Businesses are spending more than $1 trillion annually on their sales forces. No matter what sector they’re working in, salespeople play a key role in the building of loyalty and trust between customers and organizations – and their impact on the success of a company should not be underestimated. It’s not just about revenue – they affect brand reputation, long-term customer retention and business growth.
Fantastic relationships with clients are not exclusive to sales teams. Many other professionals have genuine long-term relationships with clients built on trust and respect. They wouldn’t necessarily describe themselves as salespeople. But they find themselves in positions where they need to contribute to the growth of their organizations by uncovering opportunities for themselves and others, managing client relationships and even winning new clients.
Because they are not considered part of the sales force, these “unnatural salespeople” don’t always receive the same training as their business development colleagues. In fact, unnatural salespeople may even be wary of their sales colleagues, and of selling in general. But companies are missing out by not investing in their selling skills. By nurturing these colleagues – without turning them into salespeople – business leaders can unleash a potent weapon to uncover more opportunities and drive client loyalty.
When it comes to selling, the untrained tend to fall into one of four categories:
- Those who do it well: People who have found, through experience, a way that works for them.
- Those who do it badly: They have the confidence, but may come across as far too “salesy” because that’s how they think good salespeople act.
- Those who think they can’t sell: They see how their colleagues operate and decide they’re not like that.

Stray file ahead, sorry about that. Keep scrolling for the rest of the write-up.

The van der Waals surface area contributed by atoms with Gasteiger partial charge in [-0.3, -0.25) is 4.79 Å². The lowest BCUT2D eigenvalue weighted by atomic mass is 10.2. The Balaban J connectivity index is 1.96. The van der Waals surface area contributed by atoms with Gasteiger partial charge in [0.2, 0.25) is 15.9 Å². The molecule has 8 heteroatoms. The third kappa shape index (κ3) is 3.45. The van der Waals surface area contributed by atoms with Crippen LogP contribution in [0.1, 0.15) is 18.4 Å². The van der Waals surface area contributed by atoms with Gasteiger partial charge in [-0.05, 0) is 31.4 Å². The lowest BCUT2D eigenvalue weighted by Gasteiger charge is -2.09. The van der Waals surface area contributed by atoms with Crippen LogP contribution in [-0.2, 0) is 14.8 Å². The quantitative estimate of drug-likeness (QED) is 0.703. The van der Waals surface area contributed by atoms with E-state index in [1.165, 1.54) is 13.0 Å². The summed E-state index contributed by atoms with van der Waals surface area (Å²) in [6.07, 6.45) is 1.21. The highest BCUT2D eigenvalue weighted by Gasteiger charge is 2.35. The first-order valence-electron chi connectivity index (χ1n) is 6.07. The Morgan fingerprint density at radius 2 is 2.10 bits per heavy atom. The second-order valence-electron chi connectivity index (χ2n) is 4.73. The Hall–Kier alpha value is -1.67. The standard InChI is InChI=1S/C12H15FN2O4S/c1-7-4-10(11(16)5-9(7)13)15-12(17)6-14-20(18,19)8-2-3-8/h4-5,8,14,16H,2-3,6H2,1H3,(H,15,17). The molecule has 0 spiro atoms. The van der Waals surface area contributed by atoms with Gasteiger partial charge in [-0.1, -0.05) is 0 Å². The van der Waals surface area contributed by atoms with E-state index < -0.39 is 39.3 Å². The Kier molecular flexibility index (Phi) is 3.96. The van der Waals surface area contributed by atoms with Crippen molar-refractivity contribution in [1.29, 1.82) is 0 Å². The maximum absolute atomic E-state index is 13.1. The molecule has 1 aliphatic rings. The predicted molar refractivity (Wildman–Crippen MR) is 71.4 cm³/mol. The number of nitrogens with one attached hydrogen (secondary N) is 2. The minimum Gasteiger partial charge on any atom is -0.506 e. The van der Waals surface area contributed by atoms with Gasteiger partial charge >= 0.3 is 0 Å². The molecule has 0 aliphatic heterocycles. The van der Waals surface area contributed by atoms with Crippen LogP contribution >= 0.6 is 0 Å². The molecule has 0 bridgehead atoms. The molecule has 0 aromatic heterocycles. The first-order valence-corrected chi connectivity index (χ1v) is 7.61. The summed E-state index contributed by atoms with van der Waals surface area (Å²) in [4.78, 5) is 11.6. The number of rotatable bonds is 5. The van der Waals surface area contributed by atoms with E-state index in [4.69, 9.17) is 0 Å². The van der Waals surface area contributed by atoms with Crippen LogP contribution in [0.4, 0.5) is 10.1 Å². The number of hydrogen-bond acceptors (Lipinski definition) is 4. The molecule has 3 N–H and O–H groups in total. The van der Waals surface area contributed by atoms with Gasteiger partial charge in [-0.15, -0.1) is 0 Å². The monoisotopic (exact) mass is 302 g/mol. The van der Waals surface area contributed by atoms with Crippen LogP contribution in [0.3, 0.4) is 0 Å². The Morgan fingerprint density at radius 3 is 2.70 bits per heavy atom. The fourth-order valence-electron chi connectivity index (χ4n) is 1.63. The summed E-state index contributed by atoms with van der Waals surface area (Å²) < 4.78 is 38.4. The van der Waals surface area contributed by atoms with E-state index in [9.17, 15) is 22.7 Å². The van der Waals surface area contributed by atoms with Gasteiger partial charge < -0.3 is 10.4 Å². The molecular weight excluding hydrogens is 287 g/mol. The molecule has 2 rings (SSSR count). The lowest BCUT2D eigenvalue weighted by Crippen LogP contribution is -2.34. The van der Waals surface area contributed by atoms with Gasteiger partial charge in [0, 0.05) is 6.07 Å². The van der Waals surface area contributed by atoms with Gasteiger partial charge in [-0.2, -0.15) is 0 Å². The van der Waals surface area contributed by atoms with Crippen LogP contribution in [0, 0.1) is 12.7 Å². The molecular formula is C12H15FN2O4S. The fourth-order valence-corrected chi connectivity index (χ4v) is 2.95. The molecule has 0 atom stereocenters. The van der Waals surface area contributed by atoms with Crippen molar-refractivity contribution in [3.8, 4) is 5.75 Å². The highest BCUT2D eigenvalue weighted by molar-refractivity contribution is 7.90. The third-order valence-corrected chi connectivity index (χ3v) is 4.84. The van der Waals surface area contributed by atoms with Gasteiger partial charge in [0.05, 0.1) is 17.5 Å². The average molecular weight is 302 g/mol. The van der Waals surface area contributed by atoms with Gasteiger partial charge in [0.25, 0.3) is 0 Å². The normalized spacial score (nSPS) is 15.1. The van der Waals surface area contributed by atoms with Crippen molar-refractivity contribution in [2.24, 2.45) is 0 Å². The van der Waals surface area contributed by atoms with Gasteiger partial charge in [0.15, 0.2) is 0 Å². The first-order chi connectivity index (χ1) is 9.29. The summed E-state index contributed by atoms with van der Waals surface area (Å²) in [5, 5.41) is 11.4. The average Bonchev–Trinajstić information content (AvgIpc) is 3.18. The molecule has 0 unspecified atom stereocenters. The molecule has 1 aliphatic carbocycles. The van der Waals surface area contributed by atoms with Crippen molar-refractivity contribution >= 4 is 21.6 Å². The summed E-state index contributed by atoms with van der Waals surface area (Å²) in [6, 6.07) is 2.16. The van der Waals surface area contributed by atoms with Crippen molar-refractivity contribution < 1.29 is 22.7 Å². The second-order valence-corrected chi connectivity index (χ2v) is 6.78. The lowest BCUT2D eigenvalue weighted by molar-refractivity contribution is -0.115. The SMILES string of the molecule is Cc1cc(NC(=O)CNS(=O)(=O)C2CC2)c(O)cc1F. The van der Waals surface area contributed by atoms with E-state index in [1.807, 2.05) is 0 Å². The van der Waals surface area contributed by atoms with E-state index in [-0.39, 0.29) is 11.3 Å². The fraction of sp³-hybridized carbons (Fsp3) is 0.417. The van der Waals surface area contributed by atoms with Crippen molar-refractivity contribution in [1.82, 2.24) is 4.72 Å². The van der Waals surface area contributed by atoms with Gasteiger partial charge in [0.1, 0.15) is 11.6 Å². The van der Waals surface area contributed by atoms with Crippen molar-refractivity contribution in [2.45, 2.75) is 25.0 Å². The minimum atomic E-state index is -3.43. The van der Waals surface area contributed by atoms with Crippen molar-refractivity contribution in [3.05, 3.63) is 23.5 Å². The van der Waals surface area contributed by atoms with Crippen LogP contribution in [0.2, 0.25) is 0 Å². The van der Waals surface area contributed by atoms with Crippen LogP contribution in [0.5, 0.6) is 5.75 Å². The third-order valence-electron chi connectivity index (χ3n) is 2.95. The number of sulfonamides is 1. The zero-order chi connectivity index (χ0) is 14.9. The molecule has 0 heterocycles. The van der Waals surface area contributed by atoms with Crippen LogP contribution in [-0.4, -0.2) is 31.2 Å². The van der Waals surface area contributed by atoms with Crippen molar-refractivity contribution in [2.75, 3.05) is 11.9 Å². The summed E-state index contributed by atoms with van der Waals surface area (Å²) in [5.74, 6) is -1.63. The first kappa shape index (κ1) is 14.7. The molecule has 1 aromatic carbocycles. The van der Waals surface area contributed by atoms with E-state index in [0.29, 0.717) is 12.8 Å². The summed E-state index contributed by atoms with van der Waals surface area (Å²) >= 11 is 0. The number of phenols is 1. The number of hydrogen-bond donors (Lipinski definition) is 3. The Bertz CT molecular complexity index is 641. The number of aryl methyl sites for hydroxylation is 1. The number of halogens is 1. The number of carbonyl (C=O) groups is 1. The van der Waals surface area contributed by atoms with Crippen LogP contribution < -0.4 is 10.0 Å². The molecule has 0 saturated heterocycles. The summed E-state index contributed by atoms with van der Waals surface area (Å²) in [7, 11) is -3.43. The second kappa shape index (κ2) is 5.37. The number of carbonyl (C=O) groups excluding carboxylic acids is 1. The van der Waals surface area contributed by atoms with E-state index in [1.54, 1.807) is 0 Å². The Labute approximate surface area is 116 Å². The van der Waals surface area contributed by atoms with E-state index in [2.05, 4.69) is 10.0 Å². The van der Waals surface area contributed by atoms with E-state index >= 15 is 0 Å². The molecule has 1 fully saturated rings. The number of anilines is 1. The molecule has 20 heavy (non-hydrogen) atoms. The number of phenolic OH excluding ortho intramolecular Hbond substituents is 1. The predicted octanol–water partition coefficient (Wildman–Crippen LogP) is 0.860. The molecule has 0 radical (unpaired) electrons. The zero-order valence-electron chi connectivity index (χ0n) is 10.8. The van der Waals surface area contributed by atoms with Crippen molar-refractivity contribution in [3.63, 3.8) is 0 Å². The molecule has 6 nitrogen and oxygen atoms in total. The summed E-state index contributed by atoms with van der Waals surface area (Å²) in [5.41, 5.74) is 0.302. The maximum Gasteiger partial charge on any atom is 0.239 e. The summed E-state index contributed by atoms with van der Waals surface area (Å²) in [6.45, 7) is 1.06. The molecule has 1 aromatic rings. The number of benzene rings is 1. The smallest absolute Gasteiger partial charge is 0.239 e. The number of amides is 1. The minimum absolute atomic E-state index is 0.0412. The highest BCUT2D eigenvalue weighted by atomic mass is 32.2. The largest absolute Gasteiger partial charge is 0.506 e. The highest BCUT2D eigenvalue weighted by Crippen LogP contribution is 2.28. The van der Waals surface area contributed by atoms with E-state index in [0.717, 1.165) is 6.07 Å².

- Those who simply don’t try.
Whatever category they’re in, the key to success is not to try to turn these people into stereotypical salespeople. If you do this, you are unlikely to motivate them to learn new skills – and you risk putting them off even more. After all, they didn’t start out wanting to be salespeople.
Unlocking Hidden Potential
To unlock the hidden potential of unnatural salespeople, the first step is to get their buy-in to what professional, ethical selling looks like. Move them beyond the stereotypical pushy salesperson persona to recognize that everyone who is in contact with clients is, in fact, selling. By changing the narrative from “we need you to sell our services” to “we need you to motivate clients to buy our services,” you change the emphasis from push to pull.
Once you have developed the right mindset and removed any barriers, you can teach relevant skills and behaviors. These will differ along the client’s buying journey, but ultimately clients will buy when they know, like and trust you. So, you must teach patience and the art of moving the client along at just the right pace – never pushy, but continuously motivating them to take the next step toward buying. With practice – both in the classroom (virtual or physical) and in the real world – the reluctant seller builds confidence and, in time, becomes both willing and able.
If your organization develops all its client-facing people, it will unlock a hidden salesforce. By asking a few more questions and listening a bit harder, these unnatural salespeople have the potential to be your secret weapon when it comes to winning valuable new work.